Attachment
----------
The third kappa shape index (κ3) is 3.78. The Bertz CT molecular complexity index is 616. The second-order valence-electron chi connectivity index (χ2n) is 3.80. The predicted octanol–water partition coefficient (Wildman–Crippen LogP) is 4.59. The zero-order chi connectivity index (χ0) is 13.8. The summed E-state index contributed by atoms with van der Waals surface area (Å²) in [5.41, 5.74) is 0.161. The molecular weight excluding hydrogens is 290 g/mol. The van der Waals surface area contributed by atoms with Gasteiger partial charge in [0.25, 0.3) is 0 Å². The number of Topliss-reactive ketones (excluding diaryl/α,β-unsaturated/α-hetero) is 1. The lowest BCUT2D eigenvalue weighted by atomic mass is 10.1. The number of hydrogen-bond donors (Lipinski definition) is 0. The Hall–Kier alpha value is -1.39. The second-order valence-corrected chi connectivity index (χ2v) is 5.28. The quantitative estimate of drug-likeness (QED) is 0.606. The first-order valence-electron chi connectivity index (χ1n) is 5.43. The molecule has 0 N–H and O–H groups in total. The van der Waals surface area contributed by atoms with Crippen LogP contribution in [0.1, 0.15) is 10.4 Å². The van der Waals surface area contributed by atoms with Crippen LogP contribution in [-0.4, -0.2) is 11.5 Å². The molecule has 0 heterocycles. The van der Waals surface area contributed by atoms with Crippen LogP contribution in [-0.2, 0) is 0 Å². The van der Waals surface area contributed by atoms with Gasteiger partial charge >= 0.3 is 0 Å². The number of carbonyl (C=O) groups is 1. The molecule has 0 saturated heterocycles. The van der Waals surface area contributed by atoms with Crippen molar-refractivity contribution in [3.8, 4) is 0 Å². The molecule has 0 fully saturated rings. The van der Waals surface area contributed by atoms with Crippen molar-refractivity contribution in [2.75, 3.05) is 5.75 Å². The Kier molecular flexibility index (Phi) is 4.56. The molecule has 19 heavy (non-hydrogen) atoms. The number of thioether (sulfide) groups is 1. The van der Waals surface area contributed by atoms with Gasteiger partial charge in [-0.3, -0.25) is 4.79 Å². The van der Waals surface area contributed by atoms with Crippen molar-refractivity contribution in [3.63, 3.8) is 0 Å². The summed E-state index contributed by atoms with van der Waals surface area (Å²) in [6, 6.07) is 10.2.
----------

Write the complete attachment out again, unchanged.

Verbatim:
The third kappa shape index (κ3) is 3.78. The Bertz CT molecular complexity index is 616. The second-order valence-electron chi connectivity index (χ2n) is 3.80. The predicted octanol–water partition coefficient (Wildman–Crippen LogP) is 4.59. The zero-order chi connectivity index (χ0) is 13.8. The summed E-state index contributed by atoms with van der Waals surface area (Å²) in [5.41, 5.74) is 0.161. The molecular weight excluding hydrogens is 290 g/mol. The van der Waals surface area contributed by atoms with Gasteiger partial charge in [0.25, 0.3) is 0 Å². The number of Topliss-reactive ketones (excluding diaryl/α,β-unsaturated/α-hetero) is 1. The lowest BCUT2D eigenvalue weighted by atomic mass is 10.1. The number of hydrogen-bond donors (Lipinski definition) is 0. The Hall–Kier alpha value is -1.39. The second-order valence-corrected chi connectivity index (χ2v) is 5.28. The quantitative estimate of drug-likeness (QED) is 0.606. The first-order valence-electron chi connectivity index (χ1n) is 5.43. The molecule has 0 N–H and O–H groups in total. The van der Waals surface area contributed by atoms with Crippen LogP contribution in [0.1, 0.15) is 10.4 Å². The van der Waals surface area contributed by atoms with Crippen LogP contribution in [-0.4, -0.2) is 11.5 Å². The molecule has 0 heterocycles. The van der Waals surface area contributed by atoms with Crippen LogP contribution in [-0.2, 0) is 0 Å². The van der Waals surface area contributed by atoms with Gasteiger partial charge >= 0.3 is 0 Å². The number of carbonyl (C=O) groups is 1. The molecule has 0 saturated heterocycles. The van der Waals surface area contributed by atoms with Crippen molar-refractivity contribution in [3.8, 4) is 0 Å². The molecule has 0 fully saturated rings. The van der Waals surface area contributed by atoms with Crippen molar-refractivity contribution in [2.75, 3.05) is 5.75 Å². The Kier molecular flexibility index (Phi) is 4.56. The molecule has 19 heavy (non-hydrogen) atoms. The number of thioether (sulfide) groups is 1. The van der Waals surface area contributed by atoms with Gasteiger partial charge in [-0.3, -0.25) is 4.79 Å². The van der Waals surface area contributed by atoms with Crippen molar-refractivity contribution in [3.63, 3.8) is 0 Å². The summed E-state index contributed by atoms with van der Waals surface area (Å²) in [6, 6.07) is 10.2.